Romney Accused of Lacking Transparency & Reticence on MSNBC

Forget about Benghazi, Fast & Furious, Solyndra, etc. -- it's Mitt Romney who has serious problems with transparency if you're to believe the talking heads at MSNBC. He hasn't taken questions from reporters for three whole weeks, groused Ed Schultz on the Halloween edition of his program.

Of course, President Obama hasn't exactly been willing to talk to the press corps either. As we've documented, his recent sit-downs with NBC's Brian Williams and a chat with comedian Jay Leno were gauzy interviews. Add to the ridiculousness of Schultz's gripe was that his guest contributor on the topic was none other than DNC Chairwoman Debbie Wasserman-Schultz (D-Fla.), who is obviously a fierce partisan paid to be a mouthpiece for the Democratic Party . [ video & transcript below ]

Prior to Wasserman Schultz's comments, Ed Schultz (no relation) listed all the recent examples that somehow prove without a shadow of a doubt that Mitt Romney simply cannot be trusted. Starting with his reluctance to discuss FEMA, continuing with his inability to offer more specifics on the budget and tax plan, Schultz concluded his long-winded opening statement by criticizing the former Massachusetts governor for respectfully declining an interview request from Nickelodeon.

Romney has a long history of flip-flopping and dodging questions on a number of important issues. He's refused to, let's see, give specifics on his budget and tax plan. He's refused to say if he supports the Lily Ledbetter Fair Pay Act for women. He's refused to say if he would enter one-on-one nuclear talks with the Iranians. He's refused to answer questions relating to Richard Mourdock's rape comments. And finally, Mitt Romney has actually refused to go on Nickelodeon and answer questions from children. Now, if Mitt Romney can't answer questions from 5-year-old kids, how do you think that's going to play with the National Press Corps? And isn't it interesting that Fox News can't even get an interview with Mitt Romney right now?

Looking nothing like her doctored photos in Vogue Magazine, Wasserman Schultz wasted little time picking up the baton Schultz handed her, parroting all the same liberal talking points we've grown accustomed to. Apparently it all comes down to "trust".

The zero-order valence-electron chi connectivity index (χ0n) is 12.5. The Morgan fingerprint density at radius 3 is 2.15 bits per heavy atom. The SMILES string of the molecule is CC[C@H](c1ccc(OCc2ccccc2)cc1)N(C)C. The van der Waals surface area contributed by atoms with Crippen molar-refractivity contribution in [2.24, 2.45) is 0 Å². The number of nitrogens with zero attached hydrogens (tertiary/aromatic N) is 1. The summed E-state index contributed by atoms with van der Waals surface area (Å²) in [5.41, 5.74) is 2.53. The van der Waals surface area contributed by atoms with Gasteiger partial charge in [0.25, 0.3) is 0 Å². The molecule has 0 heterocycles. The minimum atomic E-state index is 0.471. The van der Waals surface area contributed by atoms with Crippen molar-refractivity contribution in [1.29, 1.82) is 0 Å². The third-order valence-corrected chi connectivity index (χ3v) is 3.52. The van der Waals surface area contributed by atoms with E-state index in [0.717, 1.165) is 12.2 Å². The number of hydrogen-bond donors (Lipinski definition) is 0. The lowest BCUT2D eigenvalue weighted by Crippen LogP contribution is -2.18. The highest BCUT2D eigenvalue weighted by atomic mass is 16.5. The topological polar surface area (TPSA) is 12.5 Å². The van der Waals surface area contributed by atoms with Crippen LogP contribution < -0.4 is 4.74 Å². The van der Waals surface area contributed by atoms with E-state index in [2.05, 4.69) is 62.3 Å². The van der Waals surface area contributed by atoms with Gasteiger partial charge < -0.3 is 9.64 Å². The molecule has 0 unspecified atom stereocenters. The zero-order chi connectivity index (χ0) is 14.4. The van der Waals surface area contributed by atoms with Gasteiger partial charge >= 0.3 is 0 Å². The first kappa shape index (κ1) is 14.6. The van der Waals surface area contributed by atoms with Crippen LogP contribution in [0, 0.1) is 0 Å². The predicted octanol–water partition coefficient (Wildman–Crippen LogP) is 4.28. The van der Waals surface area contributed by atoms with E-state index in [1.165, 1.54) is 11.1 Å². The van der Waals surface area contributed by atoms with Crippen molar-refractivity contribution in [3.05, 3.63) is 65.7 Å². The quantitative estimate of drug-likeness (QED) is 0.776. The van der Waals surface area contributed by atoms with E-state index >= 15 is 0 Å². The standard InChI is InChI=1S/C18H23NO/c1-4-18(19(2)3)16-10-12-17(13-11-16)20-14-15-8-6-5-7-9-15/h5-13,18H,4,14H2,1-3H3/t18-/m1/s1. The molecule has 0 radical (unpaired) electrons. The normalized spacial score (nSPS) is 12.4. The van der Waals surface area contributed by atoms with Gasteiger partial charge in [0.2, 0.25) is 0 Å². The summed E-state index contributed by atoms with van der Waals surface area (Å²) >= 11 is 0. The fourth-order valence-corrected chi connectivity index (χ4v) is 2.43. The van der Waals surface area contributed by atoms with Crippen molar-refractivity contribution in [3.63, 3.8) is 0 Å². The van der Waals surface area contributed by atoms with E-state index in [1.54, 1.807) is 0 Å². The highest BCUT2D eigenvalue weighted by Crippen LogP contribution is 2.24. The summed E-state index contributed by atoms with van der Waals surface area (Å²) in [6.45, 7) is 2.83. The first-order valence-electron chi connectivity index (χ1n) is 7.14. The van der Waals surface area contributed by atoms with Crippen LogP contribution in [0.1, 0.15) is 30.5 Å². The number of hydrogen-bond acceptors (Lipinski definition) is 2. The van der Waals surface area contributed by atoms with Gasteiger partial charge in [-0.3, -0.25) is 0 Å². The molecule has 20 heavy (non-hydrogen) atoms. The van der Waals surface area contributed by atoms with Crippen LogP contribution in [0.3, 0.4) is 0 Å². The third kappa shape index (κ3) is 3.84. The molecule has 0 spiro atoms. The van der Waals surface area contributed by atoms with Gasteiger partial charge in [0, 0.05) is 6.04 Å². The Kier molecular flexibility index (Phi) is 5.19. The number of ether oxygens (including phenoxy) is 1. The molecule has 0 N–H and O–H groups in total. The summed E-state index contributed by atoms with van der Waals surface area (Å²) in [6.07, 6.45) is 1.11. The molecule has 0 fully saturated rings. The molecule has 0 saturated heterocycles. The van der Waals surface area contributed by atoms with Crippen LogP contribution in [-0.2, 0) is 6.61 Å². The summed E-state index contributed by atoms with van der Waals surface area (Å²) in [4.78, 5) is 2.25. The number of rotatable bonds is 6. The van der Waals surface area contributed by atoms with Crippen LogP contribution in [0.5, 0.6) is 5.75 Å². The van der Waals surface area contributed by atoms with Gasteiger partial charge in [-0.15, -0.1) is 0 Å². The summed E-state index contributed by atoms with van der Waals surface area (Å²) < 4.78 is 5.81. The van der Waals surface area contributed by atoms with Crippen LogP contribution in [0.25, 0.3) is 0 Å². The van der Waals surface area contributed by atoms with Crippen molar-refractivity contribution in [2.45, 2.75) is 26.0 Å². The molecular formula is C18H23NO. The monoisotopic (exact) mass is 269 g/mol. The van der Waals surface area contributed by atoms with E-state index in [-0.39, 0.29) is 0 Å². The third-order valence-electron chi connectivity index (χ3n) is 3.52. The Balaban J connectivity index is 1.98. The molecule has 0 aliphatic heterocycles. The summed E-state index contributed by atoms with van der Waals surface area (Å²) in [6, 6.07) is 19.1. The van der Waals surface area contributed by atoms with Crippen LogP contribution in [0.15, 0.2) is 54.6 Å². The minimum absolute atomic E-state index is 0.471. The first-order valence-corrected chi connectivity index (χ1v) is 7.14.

I think what this boils down to is a matter of who do you trust? I mean, we know that there is a very stark contrast and a clear choice in terms of the two directions that we could go. But, I mean, time and again now, we have examples of Mitt Romney either being blatantly dishonest, like with the Jeep ad and the welfare ad, that, by the way, you know, weren't announced. I mean, maybe Mitt Romney thinks that only voters are watching and not fact checkers, but you know, the fact that he has refused to answer where he is on all of these issues, the fact that during the debates, he essentially hid his true positions, for example, he also is denying that he would turn Medicare into a voucher system. He denies that he has a $5 trillion tax cut plan, skewed towards the wealthy, that would increase taxes on the middle class. It comes down to, who do you trust? And President Obama has consistently been there.

Nodding his head in agreement, Schultz subsequently tried to steer the conversation toward the efforts of conservative Super PACs to discredit the president's record in key battleground states like Michigan and Pennsylvania.

The Florida congresswoman wanted nothing more than to bring up all the canvassing and early-voting efforts in her own state however, where according to her -- "President Obama is going to win (Florida), I am confident."

We shall see about that. The evidence thus far doesn't look nearly as good as she might think.

Relevant Transcript Below (emphasis added)

MSNBC

The Ed Show

Oct. 31, 2012

8:37 p.m. EDT

ED SCHULTZ: Throughout Mitt Romney's entire campaign, he's had serious problems with transparency. NBC News campaign embedded reporter, Garrett Hake tweeted today, 'It's been three weeks since Romney last took a question from reporters'. Three weeks? Three weeks! Meanwhile, Hurricane Sandy and the issue of disaster relief is bringing Romney's transparency problem front and center. Romney refused to answer questions on what he would do with FEMA. At least 14 times on Tuesday, he was asked that. However, earlier today, a Romney campaign spokeswoman said that the emergency management response would include help from the federal government and FEMA. Her response is a world away from the debate, where Mitt Romney said FEMA should be privatized. Romney has a long history of flip-flopping and dodging questions on a number of important issues. He's refused to, let's see, give specifics on his budget and tax plan. He's refused to say if he supports the Lily Ledbetter Fair Pay Act for women. He's refused to say if he would enter one-on-one nuclear talks with the Iranians. He's refused to answer questions relating to Richard Mourdock's rape comments. And finally, Mitt Romney has actually refused to go on Nickelodeon and answer questions from children. Now, if Mitt Romney can't answer questions from 5-year-old kids, how do you think that's going to play with the National Press Corps? And isn't it interesting that Fox News can't even get an interview with Mitt Romney right now? For more, let's turn to Congresswoman Debbie Wasserman-Schultz of Florida. She's a chairwoman of the Democratic National Committee. Congresswoman, good to have you with us tonight. It's a very strange strategy, being played out by Mitt Romney. What do you make of it?